However, the recent coaching move that deserves the most attention has to be the addition of Matt Eberflus, LB coach. Eberflus came over with Rob Ryan from Cleveland before last season and has turned in an amazing performance with the Cowboys linebacking corps. 2011's emergence of Sean Lee as a force to be reckoned with might be surpassed by 2012's emergence of Bruce Carter as a faster version . Almost Anthony Spencer has assuredly shed that moniker this season to stack on top of his "I-do-it-all" '11 campaign. He's gotten first-round bust Ernie Sims and Carolina castoff Dan Connor to be serviceable contributors in the injury absence of the starters. Who would have predicted that based on their status in the preseason?
There will be plenty of movement in the offseason when it comes to the coaching ranks. The Cowboys better hope that Ryan's protégé isn't popping up on other team's radars as a potential defensive coordinator on the come.
3) Now, if I'm going to laud Eberflus, I have to be intellectually fair and discuss Jerome Henderson, our new secondary coach. Through 11 games, the Cowboys have only 5 interceptions as a team. Only four are by corners or safeties.
Henderson has received a tough challenge in his inaugural season with the Dallas Cowboys. When he came aboard, I was very excited based on what he did with Browns rookies CB Joe Haden and S TJ Ward two years ago . He is also applauded for coaching Darrell Revis during his time with the Jets... but maybe there's a possibility Revis would own regardless of who his coach was.
Henderson was given a few toys to play with in the physical style of FA CB signing Brandon Carr. Carr was one of the 2012 classes top available corners, playing better each consecutive year while in Kansas City. He wasn't without holes in his game and the evaluators saw this, but knew Dallas had to sign a corner regardless of the money associated with this pick. Sure, a $50 million cornerback means you're supposed to get elite, but the market has so much to do with what you have to pay, and everyone knew Dallas couldn't get shut out of the corner market.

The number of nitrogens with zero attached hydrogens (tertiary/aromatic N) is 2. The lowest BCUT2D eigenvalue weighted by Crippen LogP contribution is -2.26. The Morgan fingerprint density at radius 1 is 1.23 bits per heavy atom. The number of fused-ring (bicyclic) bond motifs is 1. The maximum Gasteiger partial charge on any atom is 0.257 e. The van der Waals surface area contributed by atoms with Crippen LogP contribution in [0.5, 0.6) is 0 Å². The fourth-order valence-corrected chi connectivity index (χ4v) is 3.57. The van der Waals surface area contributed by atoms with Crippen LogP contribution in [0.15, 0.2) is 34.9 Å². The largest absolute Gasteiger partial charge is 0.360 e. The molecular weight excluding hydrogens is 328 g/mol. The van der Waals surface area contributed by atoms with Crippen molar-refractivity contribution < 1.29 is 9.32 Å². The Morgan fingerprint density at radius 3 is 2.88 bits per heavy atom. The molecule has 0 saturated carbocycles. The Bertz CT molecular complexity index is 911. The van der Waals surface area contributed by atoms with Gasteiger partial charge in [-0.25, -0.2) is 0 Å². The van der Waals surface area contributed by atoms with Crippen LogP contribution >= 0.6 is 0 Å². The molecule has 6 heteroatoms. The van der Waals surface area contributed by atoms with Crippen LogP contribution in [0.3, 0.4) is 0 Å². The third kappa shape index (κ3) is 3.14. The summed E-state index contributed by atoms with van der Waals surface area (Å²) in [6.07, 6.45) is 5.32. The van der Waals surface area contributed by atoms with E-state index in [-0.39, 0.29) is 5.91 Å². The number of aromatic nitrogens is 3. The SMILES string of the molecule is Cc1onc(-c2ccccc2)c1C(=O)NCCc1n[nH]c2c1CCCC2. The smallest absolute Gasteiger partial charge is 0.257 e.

I think Dallas knew that Carr had limitations, or else why would they have spent their first- and second-round picks on a cornerback if they truly believed that Carr was going to be the answer at cornerback.
Dallas also tried to give Henderson toys at safety, and that's where his bad luck comes in. Gerald Sensabaugh is a solid stop gap at the safety position. He's good enough to win with all things being considered. The prize, though... was the arrival of Barry Church, a former undrafted free agent. When the general consensus book is written on the Cowboys 2012 season, Church will barely be mentioned because he wasn't a prior starter. That book will be inaccurate. They also tried to get him a steal fourth-round safety in Matt Johnson who has spent far more time with the trainers than training with Henderson.
Everything about how the Cowboys secondary plays went out the window with Church out. The physical, pressing style they wanted to unleash has gone by the wayside because they are trying to protect Sensabaugh and Danny McCray. Another year of trying to protect secondary players.
However, NFL teams near and far are getting by without scintillating play from their safety group; how come the Cowboys haven't figured out how to do so? It's not as if they don't have years of practice in trying to develop a safety-deficient scheme.